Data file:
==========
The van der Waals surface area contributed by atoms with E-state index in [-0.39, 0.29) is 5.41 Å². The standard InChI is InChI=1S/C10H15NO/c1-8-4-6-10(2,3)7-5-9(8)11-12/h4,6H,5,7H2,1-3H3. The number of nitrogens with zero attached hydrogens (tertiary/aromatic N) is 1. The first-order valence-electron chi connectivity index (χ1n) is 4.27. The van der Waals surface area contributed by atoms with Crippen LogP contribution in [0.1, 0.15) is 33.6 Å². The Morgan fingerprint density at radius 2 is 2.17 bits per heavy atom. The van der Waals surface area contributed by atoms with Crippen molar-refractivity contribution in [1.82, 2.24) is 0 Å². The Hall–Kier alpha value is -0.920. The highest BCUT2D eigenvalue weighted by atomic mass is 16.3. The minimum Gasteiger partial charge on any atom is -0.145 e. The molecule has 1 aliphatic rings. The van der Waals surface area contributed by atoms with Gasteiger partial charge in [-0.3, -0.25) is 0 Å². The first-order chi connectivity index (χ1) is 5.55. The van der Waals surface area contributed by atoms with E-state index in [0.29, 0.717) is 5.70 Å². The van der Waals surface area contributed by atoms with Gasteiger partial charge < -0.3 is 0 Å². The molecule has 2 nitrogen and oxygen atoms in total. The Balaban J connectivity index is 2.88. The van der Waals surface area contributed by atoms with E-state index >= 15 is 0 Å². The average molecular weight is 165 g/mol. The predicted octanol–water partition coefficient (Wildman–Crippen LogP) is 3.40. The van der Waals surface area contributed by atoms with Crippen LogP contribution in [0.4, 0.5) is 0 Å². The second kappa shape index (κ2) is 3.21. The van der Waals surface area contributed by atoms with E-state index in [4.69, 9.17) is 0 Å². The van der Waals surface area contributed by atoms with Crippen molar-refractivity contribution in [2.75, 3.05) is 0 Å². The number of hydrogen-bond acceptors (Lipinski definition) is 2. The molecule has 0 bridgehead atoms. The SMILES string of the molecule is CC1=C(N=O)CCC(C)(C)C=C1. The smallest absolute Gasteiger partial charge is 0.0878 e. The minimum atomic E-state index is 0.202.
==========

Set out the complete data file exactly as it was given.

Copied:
The van der Waals surface area contributed by atoms with E-state index in [-0.39, 0.29) is 5.41 Å². The standard InChI is InChI=1S/C10H15NO/c1-8-4-6-10(2,3)7-5-9(8)11-12/h4,6H,5,7H2,1-3H3. The number of nitrogens with zero attached hydrogens (tertiary/aromatic N) is 1. The first-order valence-electron chi connectivity index (χ1n) is 4.27. The van der Waals surface area contributed by atoms with Crippen LogP contribution in [0.1, 0.15) is 33.6 Å². The Morgan fingerprint density at radius 2 is 2.17 bits per heavy atom. The van der Waals surface area contributed by atoms with Crippen molar-refractivity contribution in [1.82, 2.24) is 0 Å². The Hall–Kier alpha value is -0.920. The highest BCUT2D eigenvalue weighted by atomic mass is 16.3. The minimum Gasteiger partial charge on any atom is -0.145 e. The molecule has 1 aliphatic rings. The van der Waals surface area contributed by atoms with Gasteiger partial charge in [-0.3, -0.25) is 0 Å². The first-order chi connectivity index (χ1) is 5.55. The van der Waals surface area contributed by atoms with E-state index in [0.29, 0.717) is 5.70 Å². The van der Waals surface area contributed by atoms with Gasteiger partial charge < -0.3 is 0 Å². The molecule has 2 nitrogen and oxygen atoms in total. The Balaban J connectivity index is 2.88. The van der Waals surface area contributed by atoms with E-state index >= 15 is 0 Å². The average molecular weight is 165 g/mol. The predicted octanol–water partition coefficient (Wildman–Crippen LogP) is 3.40. The van der Waals surface area contributed by atoms with Crippen LogP contribution in [0.4, 0.5) is 0 Å². The second kappa shape index (κ2) is 3.21. The van der Waals surface area contributed by atoms with E-state index in [4.69, 9.17) is 0 Å². The van der Waals surface area contributed by atoms with Crippen molar-refractivity contribution in [2.75, 3.05) is 0 Å². The number of hydrogen-bond acceptors (Lipinski definition) is 2. The molecule has 0 bridgehead atoms. The SMILES string of the molecule is CC1=C(N=O)CCC(C)(C)C=C1. The smallest absolute Gasteiger partial charge is 0.0878 e. The minimum atomic E-state index is 0.202.